Has letter of intent become obsolete for elite recruits?

Has letter of intent become obsolete for elite recruits?


Has letter of intent become obsolete for elite recruits?


Tyler Dorsey threw down the putback dunk of the young season in Maranatha's season opener — 247 Sports

Photo: Kelly Kline

Tyler Dorsey says he remains staunchly committed to the University of Oregon, even if his signature is not on a national letter of intent.

Ordinarily a player who gave a verbal commitment in February, as Dorsey did, would be inking the three-page document this week with the start of the spring signing period.

But Dorsey won’t be.

A five-star shooting guard from Maranatha High in Pasadena, Calif., Dorsey opted against signing the letter as protection in case circumstances were to change after he signed.

“Our family just thought that was the best decision for us,” Dorsey said in New York in advance of Friday’s Jordan Brand Classic. “It didn’t matter which school we went to. We were going to do that.”

With a number of elite players still undecided, Dorsey likely won’t be the only one not to sign, potentially leading to a divide between elite players and their potential schools and the NCAA.

“I don’t know if I’m starting a trend,” he said. “It just a matter of how each player sits down with their family and how they come to the right decision for them.”

RELATED: Jordan Classic diary: Tyler Dorsey

The letter of intent has always been voluntary, as it says in the actual text.

“I really don’t think any kid should sign a letter of intent; they should all do scholarship agreements,” said Eric Bossi, a national basketball recruiting analyst for Rivals.com. “The (scholarship agreement) would bind the school to the kid and not the kid to the school.

“(A letter of intent) is a one-way thing that provides no benefit to the player.”

The signed agreement ties a player to a school for one academic year. Other schools can no longer recruit signed players, but a player must be released from the letter by the school if he opts not to attend. If a player signs the letter and does not attend the school he signed with for a year, he could be ruled ineligible for a year by the NCAA.

For players who are not among the most coveted five-star recruits, the letter insures that a player has a spot. For the elite players, that assurance is largely unnecessary.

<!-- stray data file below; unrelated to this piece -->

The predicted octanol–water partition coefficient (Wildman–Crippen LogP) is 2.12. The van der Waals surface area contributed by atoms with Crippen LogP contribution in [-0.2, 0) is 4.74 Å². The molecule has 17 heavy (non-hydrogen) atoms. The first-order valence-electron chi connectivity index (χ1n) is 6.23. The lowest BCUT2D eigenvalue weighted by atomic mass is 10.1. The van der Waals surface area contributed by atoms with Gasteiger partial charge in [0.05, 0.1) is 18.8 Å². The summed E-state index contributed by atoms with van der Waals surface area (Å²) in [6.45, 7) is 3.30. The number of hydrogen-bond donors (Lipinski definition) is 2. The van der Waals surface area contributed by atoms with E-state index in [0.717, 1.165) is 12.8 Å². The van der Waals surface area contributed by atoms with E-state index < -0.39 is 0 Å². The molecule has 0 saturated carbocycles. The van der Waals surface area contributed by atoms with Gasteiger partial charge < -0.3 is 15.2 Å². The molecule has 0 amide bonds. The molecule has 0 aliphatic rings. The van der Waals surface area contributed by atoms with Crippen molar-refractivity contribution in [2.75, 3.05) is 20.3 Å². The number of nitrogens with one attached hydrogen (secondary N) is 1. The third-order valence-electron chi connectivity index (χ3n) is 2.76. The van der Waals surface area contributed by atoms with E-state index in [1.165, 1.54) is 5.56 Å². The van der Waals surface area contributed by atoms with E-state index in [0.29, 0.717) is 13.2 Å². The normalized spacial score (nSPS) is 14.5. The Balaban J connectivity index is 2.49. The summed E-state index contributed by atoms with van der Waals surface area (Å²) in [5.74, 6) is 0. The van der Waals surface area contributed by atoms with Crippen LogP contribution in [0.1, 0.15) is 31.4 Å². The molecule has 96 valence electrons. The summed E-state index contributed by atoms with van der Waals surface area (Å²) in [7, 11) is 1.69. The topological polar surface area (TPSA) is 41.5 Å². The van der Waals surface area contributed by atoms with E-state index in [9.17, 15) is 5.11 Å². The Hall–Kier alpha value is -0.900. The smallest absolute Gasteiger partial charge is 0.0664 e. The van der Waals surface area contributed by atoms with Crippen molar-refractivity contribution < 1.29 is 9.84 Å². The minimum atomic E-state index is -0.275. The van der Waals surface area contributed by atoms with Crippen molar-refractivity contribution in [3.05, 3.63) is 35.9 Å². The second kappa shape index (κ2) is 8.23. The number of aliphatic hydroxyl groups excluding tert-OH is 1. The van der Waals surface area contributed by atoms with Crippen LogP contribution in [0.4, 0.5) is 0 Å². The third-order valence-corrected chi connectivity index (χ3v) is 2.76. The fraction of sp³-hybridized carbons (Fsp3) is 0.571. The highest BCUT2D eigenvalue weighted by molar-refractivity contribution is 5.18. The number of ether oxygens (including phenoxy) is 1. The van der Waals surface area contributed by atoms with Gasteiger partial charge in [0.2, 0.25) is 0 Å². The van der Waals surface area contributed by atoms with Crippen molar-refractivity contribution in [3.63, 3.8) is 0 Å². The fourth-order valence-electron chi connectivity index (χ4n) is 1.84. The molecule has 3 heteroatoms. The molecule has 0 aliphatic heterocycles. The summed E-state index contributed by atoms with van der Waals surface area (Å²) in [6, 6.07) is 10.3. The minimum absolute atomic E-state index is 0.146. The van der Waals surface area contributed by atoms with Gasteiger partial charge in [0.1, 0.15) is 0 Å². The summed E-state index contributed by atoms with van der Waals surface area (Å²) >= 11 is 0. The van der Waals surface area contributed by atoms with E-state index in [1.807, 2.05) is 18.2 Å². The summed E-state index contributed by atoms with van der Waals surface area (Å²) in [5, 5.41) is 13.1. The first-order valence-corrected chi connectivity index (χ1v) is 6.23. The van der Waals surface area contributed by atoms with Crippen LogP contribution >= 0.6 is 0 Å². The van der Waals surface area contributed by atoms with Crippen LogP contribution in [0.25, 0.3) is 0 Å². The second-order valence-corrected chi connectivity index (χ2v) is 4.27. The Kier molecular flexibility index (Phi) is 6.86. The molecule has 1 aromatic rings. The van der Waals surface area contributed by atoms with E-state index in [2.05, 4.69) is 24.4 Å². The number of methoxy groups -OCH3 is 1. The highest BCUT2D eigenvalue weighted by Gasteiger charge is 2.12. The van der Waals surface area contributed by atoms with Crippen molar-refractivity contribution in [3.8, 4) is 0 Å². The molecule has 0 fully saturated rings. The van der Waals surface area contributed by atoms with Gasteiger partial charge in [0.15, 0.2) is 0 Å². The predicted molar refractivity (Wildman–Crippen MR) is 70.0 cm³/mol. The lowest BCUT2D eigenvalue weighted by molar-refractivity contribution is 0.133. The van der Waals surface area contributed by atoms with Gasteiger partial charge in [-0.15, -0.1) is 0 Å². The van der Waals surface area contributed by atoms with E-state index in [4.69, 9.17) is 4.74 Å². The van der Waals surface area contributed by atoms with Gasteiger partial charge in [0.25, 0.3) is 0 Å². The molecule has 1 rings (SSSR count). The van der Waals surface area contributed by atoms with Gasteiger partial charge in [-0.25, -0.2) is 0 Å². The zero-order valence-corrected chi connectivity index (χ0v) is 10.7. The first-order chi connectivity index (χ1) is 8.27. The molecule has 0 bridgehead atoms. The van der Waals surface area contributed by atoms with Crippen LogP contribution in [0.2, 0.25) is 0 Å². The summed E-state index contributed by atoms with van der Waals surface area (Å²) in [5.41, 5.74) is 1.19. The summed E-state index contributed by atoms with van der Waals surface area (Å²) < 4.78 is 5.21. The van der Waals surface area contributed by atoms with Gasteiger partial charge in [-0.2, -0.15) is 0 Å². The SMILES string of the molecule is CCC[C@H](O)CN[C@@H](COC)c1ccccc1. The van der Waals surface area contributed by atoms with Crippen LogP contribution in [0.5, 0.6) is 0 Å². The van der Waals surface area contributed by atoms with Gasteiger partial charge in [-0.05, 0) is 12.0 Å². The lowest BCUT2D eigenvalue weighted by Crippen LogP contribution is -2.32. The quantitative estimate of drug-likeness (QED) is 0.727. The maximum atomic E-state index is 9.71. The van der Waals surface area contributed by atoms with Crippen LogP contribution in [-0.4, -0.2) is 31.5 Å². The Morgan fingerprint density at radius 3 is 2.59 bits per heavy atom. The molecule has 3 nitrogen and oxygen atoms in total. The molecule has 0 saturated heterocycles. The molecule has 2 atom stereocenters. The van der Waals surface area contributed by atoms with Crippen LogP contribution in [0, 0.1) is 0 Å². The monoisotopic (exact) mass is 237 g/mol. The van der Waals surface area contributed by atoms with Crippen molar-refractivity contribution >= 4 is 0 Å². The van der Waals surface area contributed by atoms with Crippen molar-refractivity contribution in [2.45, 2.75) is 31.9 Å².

“With the top-tier guys, they aren’t going to take their scholarships away,” said Evan Daniels, Scout.com’s director of basketball recruiting. “They don’t have to sign.”

“The National Letter of Intent has become obsolete for many elite players,” adds Fred Bastie, of Playced.com, which helps high school athletes match their skills to a college. “In this competitive recruiting environment, the elite athlete has all the cards. They know college coaches will always make room on their roster.”

RELATED: Rivals.com recruiting analyst talks Jaylen Brown, Malik Newman and more

Dorsey said he didn’t think any of the programs recruiting him knew he was not planning to sign the letter.

“Nobody asked about it,” he said, although that doesn’t mean Oregon or other schools were concerned either.

The biggest downside would be if a program were to change coaches and a player had already signed even if the coach who recruited him was no longer at the school. The letter of intent specifically covers that scenario.

“I understand that I have signed this NLI with the institution and not for a particular sport or coach,” the letter states. “If the coach leaves the institution or the sports program … I remain bound by the provisions of this NLI.”

Still, most programs release players in the event of a coaching change if the player makes the request.

“There aren’t many programs that don’t let kids out of the letter of intent anyway because it’s become such a bad publicity thing,” Bossi said. “The coach has moved on, the kid should be able to move on.”


More USA TODAY High School Sports